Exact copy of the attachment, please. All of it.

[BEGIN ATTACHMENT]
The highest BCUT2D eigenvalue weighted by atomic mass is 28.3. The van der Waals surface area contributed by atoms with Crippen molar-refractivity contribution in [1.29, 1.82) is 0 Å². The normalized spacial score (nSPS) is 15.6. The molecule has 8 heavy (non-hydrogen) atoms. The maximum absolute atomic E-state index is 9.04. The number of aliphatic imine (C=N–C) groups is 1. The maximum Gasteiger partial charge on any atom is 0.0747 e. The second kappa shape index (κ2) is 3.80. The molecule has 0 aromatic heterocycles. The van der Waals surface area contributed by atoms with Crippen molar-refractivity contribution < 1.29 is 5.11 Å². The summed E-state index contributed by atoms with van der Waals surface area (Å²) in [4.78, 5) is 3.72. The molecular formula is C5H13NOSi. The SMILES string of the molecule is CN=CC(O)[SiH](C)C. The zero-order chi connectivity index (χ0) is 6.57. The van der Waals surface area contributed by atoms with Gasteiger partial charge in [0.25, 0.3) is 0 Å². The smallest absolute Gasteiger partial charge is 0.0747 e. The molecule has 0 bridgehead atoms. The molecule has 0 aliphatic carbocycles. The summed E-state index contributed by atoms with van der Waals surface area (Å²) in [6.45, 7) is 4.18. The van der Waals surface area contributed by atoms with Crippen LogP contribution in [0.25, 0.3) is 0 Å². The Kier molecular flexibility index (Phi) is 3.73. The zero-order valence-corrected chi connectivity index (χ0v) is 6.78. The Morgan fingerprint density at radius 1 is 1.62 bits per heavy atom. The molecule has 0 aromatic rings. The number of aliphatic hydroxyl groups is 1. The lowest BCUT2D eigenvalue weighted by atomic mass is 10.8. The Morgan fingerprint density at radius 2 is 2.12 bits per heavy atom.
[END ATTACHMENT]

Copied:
The highest BCUT2D eigenvalue weighted by atomic mass is 28.3. The van der Waals surface area contributed by atoms with Crippen molar-refractivity contribution in [1.29, 1.82) is 0 Å². The normalized spacial score (nSPS) is 15.6. The molecule has 8 heavy (non-hydrogen) atoms. The maximum absolute atomic E-state index is 9.04. The number of aliphatic imine (C=N–C) groups is 1. The maximum Gasteiger partial charge on any atom is 0.0747 e. The second kappa shape index (κ2) is 3.80. The molecule has 0 aromatic heterocycles. The van der Waals surface area contributed by atoms with Crippen molar-refractivity contribution < 1.29 is 5.11 Å². The summed E-state index contributed by atoms with van der Waals surface area (Å²) in [4.78, 5) is 3.72. The molecular formula is C5H13NOSi. The SMILES string of the molecule is CN=CC(O)[SiH](C)C. The zero-order chi connectivity index (χ0) is 6.57. The van der Waals surface area contributed by atoms with Gasteiger partial charge in [0.25, 0.3) is 0 Å². The smallest absolute Gasteiger partial charge is 0.0747 e. The molecule has 0 bridgehead atoms. The molecule has 0 aliphatic carbocycles. The summed E-state index contributed by atoms with van der Waals surface area (Å²) in [6.45, 7) is 4.18. The van der Waals surface area contributed by atoms with Crippen LogP contribution in [0.25, 0.3) is 0 Å². The Kier molecular flexibility index (Phi) is 3.73. The zero-order valence-corrected chi connectivity index (χ0v) is 6.78. The Morgan fingerprint density at radius 1 is 1.62 bits per heavy atom. The molecule has 0 aromatic rings. The number of aliphatic hydroxyl groups is 1. The lowest BCUT2D eigenvalue weighted by atomic mass is 10.8. The Morgan fingerprint density at radius 2 is 2.12 bits per heavy atom.